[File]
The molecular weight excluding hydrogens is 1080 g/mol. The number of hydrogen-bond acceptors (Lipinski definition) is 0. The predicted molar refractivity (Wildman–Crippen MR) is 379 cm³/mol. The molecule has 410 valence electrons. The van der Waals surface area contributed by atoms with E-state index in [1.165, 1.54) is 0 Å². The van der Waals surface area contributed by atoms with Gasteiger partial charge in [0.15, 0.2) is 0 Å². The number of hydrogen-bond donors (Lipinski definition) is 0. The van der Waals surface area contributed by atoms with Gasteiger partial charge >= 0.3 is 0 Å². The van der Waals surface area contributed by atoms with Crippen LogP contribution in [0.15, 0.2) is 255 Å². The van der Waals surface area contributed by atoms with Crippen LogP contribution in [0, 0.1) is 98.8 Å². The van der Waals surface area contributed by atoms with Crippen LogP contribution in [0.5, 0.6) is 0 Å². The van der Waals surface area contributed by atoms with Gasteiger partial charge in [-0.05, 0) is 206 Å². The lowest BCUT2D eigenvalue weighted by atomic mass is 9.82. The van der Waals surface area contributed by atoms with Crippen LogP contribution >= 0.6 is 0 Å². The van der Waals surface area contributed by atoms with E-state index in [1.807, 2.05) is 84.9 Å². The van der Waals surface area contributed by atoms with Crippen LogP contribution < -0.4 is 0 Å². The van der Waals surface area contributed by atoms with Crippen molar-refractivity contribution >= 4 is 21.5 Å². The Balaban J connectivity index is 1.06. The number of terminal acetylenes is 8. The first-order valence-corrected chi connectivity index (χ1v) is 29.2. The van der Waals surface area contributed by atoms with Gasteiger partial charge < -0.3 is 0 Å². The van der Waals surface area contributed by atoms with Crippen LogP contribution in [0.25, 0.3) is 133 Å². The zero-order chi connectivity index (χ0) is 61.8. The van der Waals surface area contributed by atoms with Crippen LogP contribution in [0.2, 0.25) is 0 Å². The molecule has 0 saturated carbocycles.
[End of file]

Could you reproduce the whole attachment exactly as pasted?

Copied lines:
The molecular weight excluding hydrogens is 1080 g/mol. The number of hydrogen-bond acceptors (Lipinski definition) is 0. The predicted molar refractivity (Wildman–Crippen MR) is 379 cm³/mol. The molecule has 410 valence electrons. The van der Waals surface area contributed by atoms with E-state index in [1.165, 1.54) is 0 Å². The van der Waals surface area contributed by atoms with Gasteiger partial charge in [0.15, 0.2) is 0 Å². The number of hydrogen-bond donors (Lipinski definition) is 0. The van der Waals surface area contributed by atoms with Gasteiger partial charge >= 0.3 is 0 Å². The van der Waals surface area contributed by atoms with Crippen LogP contribution in [0.15, 0.2) is 255 Å². The van der Waals surface area contributed by atoms with Crippen LogP contribution in [0, 0.1) is 98.8 Å². The van der Waals surface area contributed by atoms with Crippen LogP contribution in [0.5, 0.6) is 0 Å². The van der Waals surface area contributed by atoms with Gasteiger partial charge in [-0.05, 0) is 206 Å². The lowest BCUT2D eigenvalue weighted by atomic mass is 9.82. The van der Waals surface area contributed by atoms with Crippen LogP contribution >= 0.6 is 0 Å². The van der Waals surface area contributed by atoms with E-state index in [1.807, 2.05) is 84.9 Å². The van der Waals surface area contributed by atoms with Crippen LogP contribution < -0.4 is 0 Å². The van der Waals surface area contributed by atoms with Crippen molar-refractivity contribution >= 4 is 21.5 Å². The Balaban J connectivity index is 1.06. The number of terminal acetylenes is 8. The first-order valence-corrected chi connectivity index (χ1v) is 29.2. The van der Waals surface area contributed by atoms with Gasteiger partial charge < -0.3 is 0 Å². The van der Waals surface area contributed by atoms with Crippen LogP contribution in [0.25, 0.3) is 133 Å². The zero-order chi connectivity index (χ0) is 61.8. The van der Waals surface area contributed by atoms with Crippen LogP contribution in [0.2, 0.25) is 0 Å². The molecule has 0 saturated carbocycles.